Overview of the Republic of Sudan:
In 2010, Sudan was considered the 17th fastest-growing economy in the world, and the rapid development of the country largely came from oil profits even when facing international sanctionsz. Because of the secession of South Sudan, which contained over 80 percent of Sudan's oilfields, Sudan entered a phase of stagflation, GDP growth slowed to 3.4 percent in 2014, 3.1 percent in 2015, while inflation remained as high as 21.8% as of 2015. However, Sudan has massively large areas of cultivatable land, and its agricultural sector employs roughly 80% of the Sudanese population. Agricultural production remains Sudan's most important sector contributing by 39% of the GDP.
Sudan, once the largest and one of the most geographically diverse states in Africa, split into two countries in July 2011 after the southern part of the country voted for separation. Sudan was formerly the largest country in Africa with a total area size of 2,505,813km⊃2;, and since 2011, Sudan became the third largest country in Africa with a total geographical area size of 1,861,484 km2 after Algeria and the Democratic Republic of Congo. It is bordered by Egypt to the north, the Red Sea, Eritrea and Ethiopia to the east, South Sudan to the south, the Central African Republic to the southwest, Chad to the west and Libya to the northwest.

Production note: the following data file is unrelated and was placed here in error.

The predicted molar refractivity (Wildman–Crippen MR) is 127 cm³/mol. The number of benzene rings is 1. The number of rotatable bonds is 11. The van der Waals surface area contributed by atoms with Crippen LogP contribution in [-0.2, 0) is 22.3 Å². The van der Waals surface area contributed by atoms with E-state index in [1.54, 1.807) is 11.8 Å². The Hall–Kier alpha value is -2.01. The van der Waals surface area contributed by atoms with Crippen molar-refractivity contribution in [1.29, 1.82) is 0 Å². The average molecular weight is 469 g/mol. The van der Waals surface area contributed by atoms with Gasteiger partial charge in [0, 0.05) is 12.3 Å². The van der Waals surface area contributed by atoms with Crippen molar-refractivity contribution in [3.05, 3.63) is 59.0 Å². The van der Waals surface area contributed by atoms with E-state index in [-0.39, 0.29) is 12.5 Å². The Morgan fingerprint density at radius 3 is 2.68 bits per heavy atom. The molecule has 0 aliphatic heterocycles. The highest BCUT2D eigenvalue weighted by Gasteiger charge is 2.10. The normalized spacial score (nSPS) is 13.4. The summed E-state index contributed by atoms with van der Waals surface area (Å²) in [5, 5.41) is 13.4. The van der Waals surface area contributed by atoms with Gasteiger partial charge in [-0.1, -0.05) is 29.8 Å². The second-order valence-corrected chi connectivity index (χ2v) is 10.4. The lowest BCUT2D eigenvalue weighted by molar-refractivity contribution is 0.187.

The legal system in Sudan is a mix derived from the English Common Law and Islamic Sharia law. The British rule over Sudan left a two-tier main court system: The Mohammedan Law Courts dealing with Islamic personal law matters such as marriage, divorce, inheritance, children, trusts etc., and civil law courts dealing with all other criminal and civil law litigation. But all of this changed when the Government back then decided to merge all the court systems into a unified system in 1973 when the codification of laws was carried out with diligence and hence creating the Sudanese legal system. The courts in Sudan ranges between the Supreme (High) Court at the very top to the simple Town Court. Sudan has a Constitutional Court, separate from the Judiciary. That Court is empowered to look into the constitutionality of all laws adopted by the legislature and to decide on cases where persons allege that their rights have been violated in contravention of the guarantees provided for in the Constitution.

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